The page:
TO: Young Tech Geniuses
FROM: Geezers Everywhere
RE: Thank you!
You didn’t invent computers or the Internet, but you dreamed up a place there where people could stay in touch with one another. The Winklevoss twins were 21 when they came up with HarvardConnection, and Mark Zuckerberg all of 20 when he was inspired by their idea* and created Facebook. It all started with cool college kids, then younger kids. Photos of taco dinners and vacations.
Then we older folks came along and started posting pix of the kids and the grandkids, and Facebook wasn’t so cool anymore.
Sorry about that, but thanks!
All sorts of entrepreneurial cogitation went into targeting the groups all marketers have been salivating over: millennials, and then Gen X and Y and I suppose Z. So they came up with apps for all sorts of things.
Apps are cool. Geezers don’t use apps, right? Wrong. Ride-hailing apps allow college kids to indulge in beer blasts without the evening ending in drunk driving; they also give us adults a way to get home from the party when we no longer feel confident driving at night.
Pizza delivery and Chinese takeout have been around for decades. But now, thanks to non-cooking millennials (and their parents, for that matter), more than those foodstuffs are being routinely delivered. Think lamb biryani. Also burritos and sushi. Think Grubhub, DoorDash, Seamless and more.
And if we do want to cook, Peapod and other supermarket delivery services are ready to gas up the truck and bring us the ingredients.
Speaking of ingredients, what about Blue Apron? Or Freshly? Or Sun Basket, or Purple Carrot, or Plated? The list goes on. Yes, you still have to prepare the individual elements of your evening meal, but the fixings are already measured out and ready to go. Thanks again, kids.
All the founders and developers of these cool tools aren’t young themselves (though it’s worth noting that Zuckerberg and the Winklevosses are still in their 30s, and Matt Maloney, co-founder and CEO of Grubhub, looks like a teenager even now), but it’s the younger demographic they’re aiming for.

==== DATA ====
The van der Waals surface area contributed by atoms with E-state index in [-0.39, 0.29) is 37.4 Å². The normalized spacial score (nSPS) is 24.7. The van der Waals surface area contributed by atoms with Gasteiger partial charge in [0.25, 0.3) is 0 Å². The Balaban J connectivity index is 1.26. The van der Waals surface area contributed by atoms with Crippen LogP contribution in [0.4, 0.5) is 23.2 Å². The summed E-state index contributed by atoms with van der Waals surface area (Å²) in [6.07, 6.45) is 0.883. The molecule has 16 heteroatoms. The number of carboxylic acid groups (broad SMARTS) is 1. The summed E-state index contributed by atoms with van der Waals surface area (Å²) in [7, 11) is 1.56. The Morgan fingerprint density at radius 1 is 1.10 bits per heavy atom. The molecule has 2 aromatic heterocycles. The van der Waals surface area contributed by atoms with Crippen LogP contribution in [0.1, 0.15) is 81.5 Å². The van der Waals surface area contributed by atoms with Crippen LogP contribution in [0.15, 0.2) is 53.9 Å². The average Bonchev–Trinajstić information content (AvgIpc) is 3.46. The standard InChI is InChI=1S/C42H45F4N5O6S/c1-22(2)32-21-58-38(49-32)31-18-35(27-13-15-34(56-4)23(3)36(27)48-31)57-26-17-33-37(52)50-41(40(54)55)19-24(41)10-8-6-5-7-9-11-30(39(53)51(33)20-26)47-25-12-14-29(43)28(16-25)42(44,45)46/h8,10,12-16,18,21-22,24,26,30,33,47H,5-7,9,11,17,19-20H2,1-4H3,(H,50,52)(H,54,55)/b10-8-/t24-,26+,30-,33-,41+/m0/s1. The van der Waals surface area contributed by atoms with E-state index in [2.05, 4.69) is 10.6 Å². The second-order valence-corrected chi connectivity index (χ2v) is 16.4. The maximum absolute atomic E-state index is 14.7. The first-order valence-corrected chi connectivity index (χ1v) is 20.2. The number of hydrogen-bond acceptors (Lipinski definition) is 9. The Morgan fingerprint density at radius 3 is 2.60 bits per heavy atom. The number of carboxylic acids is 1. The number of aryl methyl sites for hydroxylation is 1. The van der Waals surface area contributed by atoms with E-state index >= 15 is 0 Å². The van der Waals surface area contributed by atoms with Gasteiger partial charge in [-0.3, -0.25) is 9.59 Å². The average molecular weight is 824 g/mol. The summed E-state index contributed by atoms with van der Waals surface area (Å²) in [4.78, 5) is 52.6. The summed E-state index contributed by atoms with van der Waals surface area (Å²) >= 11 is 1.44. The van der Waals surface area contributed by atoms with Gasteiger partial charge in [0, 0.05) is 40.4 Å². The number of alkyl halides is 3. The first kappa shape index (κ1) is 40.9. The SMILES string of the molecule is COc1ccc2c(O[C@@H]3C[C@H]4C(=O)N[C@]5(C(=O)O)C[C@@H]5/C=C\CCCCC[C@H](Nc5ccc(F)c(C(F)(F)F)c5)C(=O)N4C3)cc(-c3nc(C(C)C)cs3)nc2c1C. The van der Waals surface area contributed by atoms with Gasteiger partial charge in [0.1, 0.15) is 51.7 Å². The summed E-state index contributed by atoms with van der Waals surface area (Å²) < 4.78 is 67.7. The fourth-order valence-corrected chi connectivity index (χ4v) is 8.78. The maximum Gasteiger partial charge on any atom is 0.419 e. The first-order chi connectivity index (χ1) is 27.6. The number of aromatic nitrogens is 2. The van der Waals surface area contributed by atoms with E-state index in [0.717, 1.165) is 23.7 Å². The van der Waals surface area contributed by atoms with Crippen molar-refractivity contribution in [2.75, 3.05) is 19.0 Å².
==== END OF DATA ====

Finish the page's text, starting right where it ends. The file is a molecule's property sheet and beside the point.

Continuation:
It’s just, Cindy Skryzicki pointed out to me, that we grown-ups are the ones who really benefit.
Skryzicki is a senior lecturer in the Department of English, Journalism and Non-Fiction Writing at the University of Pittsburgh. She notes that her daughter has a 54-inch sofa in her studio apartment—probably a size that can move right into assisted living! Her daughter also had a roommate who had everything delivered from Amazon, including toilet paper. Hey, especially toilet paper! How convenient is it to have to shlep to the nearest convenience store because someone forgot to buy enough T.P.?
And I’m happy to have the 40-pound bag of dry dog food delivered right to my door.
Some brands have noted, said Skryzicki, that the young people they’re targeting don’t have room to store 24 rolls of toilet paper or paper towels or, for that matter, a 40-pound bag of dry dog food. That has led to worry about the future of Costco and other warehouse stores. It has also led to initiatives like the one from Charmin toilet paper, offering the Forever Roll, which doesn’t last forever but is calculated to last a month. It comes in sizes for single users and larger households—and it’s something older people might rejoice in as well. (Hey, Charmin throws in a free toilet-paper stand as well, and who can argue with that?)
Our cool smartphones and just plain old computers offer lots to older people. It’s fun to play Words With Friends on our phones, or Spider Solitaire on our laptops. And then there’s Netflix, streaming movies into our family rooms, and YouTube, offering just about everything else (including those cute videos where dogs save ducks and things like that).
There’s a down side to all this—this is real life we’re talking about, not a marketing pitch. Some people are frustrated or flummoxed by Alexa and other “smart home hubs,” but that’s okay. Let Saturday Night Live make fun of us battling the machine: We’ll eventually give up and we won’t be spied on by data that, we now know, go both ways.
There’s more. Facebook keeps people in touch, but do they ever go out and really see one another? Those Netflix movies and YouTube videos can eat up hours, time not necessarily spent with others. Not going out to buy groceries or to restaurants for dinner? That’s isolation, not a formula for a healthy social life either.
But tech is the gift horse, and I’m not about to look too deeply into its mouth. When used sensibly, as liquor ads often say, they add convenience and at times life-enhancing possibilities.
And I’m old enough to appreciate that.
*The Winklevoss twins were awarded $65 million after they settled with Zuckerberg.